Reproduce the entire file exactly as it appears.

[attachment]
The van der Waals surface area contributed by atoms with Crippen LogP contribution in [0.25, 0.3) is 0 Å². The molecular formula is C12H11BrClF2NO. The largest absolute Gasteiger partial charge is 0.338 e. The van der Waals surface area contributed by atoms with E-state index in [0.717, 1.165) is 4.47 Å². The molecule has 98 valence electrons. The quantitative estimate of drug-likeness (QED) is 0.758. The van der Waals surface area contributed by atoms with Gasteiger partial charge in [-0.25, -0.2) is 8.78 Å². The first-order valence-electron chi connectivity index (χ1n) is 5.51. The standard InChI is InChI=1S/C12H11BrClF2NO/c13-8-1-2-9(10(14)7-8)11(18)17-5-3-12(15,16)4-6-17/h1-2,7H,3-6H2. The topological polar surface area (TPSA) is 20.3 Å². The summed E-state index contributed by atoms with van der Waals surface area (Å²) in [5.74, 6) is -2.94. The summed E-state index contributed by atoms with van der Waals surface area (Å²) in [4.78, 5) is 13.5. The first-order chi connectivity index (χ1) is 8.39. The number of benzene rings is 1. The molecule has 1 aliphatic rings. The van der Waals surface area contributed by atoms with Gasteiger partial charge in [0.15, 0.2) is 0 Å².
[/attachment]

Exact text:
The van der Waals surface area contributed by atoms with Crippen LogP contribution in [0.25, 0.3) is 0 Å². The molecular formula is C12H11BrClF2NO. The largest absolute Gasteiger partial charge is 0.338 e. The van der Waals surface area contributed by atoms with E-state index in [0.717, 1.165) is 4.47 Å². The molecule has 98 valence electrons. The quantitative estimate of drug-likeness (QED) is 0.758. The van der Waals surface area contributed by atoms with Gasteiger partial charge in [-0.25, -0.2) is 8.78 Å². The first-order valence-electron chi connectivity index (χ1n) is 5.51. The standard InChI is InChI=1S/C12H11BrClF2NO/c13-8-1-2-9(10(14)7-8)11(18)17-5-3-12(15,16)4-6-17/h1-2,7H,3-6H2. The topological polar surface area (TPSA) is 20.3 Å². The summed E-state index contributed by atoms with van der Waals surface area (Å²) in [5.74, 6) is -2.94. The summed E-state index contributed by atoms with van der Waals surface area (Å²) in [4.78, 5) is 13.5. The first-order chi connectivity index (χ1) is 8.39. The number of benzene rings is 1. The molecule has 1 aliphatic rings. The van der Waals surface area contributed by atoms with Gasteiger partial charge in [0.15, 0.2) is 0 Å².